Dialogue with “Greece of the East”: Jinan Students’ Volunteer Teaching in Bali

Modified: June 2, 2016

Source: International Business School

Author: Liao Rui

Ten Jinan students have joined the university’s volunteer teaching program in Bali, called the “Greece of the East.” To honor their memories of what they described as the “impressive place and people.” Liao Rui, one of the volunteers, has written about their experience there. Here’s part of his recollections.

What struck me most was the pure cobalt-blue sky and ocean, and the unsophisticated local people, who place shrines in front of their houses and pray piously every day.

Teaching Experience

The volunteer teaching program was carried out in a primary school in a remote section of Ubud city. The school has a playground and two rows of residential houses, with six classrooms, one for each grade.

(A classroom in the Bali’s village)

The kids already have all they need: honesty and love. Besides, they can use the world’s most common languages: dance and smiles. Possessing absolute artistic gifts, every one of them has a beautiful voice, and each girl can dance.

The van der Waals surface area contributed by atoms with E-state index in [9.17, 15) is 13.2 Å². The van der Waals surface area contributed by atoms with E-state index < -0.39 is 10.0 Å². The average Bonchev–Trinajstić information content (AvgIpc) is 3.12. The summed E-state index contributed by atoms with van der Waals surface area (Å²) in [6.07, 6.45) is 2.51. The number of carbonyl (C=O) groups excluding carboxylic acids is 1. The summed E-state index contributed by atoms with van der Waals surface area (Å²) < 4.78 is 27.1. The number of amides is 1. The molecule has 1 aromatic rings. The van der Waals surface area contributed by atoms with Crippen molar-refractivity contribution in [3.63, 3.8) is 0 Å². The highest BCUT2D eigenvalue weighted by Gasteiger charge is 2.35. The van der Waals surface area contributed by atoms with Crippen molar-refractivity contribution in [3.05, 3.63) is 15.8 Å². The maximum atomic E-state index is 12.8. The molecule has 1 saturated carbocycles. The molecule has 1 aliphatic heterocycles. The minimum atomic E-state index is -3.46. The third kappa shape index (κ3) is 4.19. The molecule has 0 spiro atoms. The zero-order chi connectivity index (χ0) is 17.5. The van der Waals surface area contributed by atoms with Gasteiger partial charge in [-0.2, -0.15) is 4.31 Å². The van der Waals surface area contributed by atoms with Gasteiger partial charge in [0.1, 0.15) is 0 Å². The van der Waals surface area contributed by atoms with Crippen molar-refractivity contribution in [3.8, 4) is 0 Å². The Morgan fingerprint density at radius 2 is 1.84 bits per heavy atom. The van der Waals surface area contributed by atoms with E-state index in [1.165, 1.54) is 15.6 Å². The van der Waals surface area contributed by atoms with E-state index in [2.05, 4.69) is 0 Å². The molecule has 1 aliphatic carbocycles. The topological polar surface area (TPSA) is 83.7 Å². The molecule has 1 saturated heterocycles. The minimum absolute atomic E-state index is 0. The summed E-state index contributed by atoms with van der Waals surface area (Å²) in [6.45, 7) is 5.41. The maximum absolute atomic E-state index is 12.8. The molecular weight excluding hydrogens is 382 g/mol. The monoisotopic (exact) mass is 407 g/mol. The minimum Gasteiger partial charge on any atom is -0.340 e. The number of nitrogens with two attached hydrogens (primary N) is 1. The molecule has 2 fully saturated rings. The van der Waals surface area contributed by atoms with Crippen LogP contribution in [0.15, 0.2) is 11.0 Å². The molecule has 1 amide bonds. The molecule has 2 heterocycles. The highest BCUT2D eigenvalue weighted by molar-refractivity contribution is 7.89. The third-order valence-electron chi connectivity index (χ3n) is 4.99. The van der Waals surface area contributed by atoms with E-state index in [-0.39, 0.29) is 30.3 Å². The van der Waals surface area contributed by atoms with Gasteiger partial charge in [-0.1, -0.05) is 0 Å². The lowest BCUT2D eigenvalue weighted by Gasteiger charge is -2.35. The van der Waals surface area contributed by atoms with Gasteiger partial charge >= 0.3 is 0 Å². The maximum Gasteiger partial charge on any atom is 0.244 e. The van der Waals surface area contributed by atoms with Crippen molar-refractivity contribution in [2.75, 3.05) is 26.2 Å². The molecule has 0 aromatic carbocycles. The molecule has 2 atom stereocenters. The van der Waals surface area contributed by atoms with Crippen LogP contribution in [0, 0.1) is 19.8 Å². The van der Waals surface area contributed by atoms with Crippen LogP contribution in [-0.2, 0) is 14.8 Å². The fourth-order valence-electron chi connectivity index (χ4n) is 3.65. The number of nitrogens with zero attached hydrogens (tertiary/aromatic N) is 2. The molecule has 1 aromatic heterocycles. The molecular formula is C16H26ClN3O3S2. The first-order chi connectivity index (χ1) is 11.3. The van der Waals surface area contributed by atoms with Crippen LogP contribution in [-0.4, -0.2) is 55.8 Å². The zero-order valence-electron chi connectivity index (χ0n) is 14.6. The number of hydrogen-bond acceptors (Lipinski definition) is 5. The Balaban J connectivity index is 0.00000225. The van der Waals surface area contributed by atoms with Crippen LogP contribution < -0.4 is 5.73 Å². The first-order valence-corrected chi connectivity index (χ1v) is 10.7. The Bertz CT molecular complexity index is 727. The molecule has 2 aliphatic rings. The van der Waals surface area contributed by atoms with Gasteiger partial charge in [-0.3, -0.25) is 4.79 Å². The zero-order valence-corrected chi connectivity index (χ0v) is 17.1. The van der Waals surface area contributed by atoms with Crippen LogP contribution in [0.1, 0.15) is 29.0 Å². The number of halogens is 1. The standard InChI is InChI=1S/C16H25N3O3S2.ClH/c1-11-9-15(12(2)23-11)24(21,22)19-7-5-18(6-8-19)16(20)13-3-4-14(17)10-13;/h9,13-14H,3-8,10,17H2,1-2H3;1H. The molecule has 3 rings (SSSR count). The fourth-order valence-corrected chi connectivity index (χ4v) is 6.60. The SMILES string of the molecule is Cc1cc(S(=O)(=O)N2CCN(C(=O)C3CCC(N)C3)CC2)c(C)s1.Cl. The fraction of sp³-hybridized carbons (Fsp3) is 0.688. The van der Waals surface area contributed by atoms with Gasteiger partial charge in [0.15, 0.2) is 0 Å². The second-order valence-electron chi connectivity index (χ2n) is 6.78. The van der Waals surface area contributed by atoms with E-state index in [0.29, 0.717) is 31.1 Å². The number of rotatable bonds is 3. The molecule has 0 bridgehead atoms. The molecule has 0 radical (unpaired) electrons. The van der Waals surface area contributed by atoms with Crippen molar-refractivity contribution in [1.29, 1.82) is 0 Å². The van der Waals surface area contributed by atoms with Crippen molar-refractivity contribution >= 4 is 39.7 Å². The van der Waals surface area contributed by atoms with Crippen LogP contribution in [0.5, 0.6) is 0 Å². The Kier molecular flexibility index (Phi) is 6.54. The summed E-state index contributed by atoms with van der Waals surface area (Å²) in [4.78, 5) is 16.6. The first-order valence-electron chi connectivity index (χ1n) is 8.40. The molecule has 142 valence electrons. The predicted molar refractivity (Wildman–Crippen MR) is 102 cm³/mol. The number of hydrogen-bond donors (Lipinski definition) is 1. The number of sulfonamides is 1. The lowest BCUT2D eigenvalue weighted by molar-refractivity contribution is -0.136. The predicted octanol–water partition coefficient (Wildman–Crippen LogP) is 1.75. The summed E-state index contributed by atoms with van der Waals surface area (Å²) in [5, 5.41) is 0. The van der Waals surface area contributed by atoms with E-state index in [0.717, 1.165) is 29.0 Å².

(Girls who love dancing)

(Kids studying hard)

On the day we left, we taught the kids in several classes Chinese songs, dances and gave each of them a Chinese name; played games together and watched their joint worship performances; took photos together, and agreed to meet again somewhere in the world.

In our last class, the kids set their desks and chairs in order in the classroom, hung up the transcripts and homework we had assigned, decorated the rostrum with fresh frangipani, and wrote “We love you” on the blackboard in Chinese, English and Hindi.

(The boys who smile often won’t have too bad fortune)

Cultural Shock

Sacrificing to the gods is an indispensible part of local people’s lives. Every family in Bali places a tray in front of its house to show their respect, with incense sometimes burned and fresh petals changed every day.

May the Dedication Spirit Last Forever

The ten of us came here with sincerity and were very touched by a strong sense of love. From my perspective, public welfare programs rely on individual dedication. Like drops of water, if accumulated continuously they can merge into a sea. Such strength will be great enough to change the world, even if just a little.

(The volunteers and kids)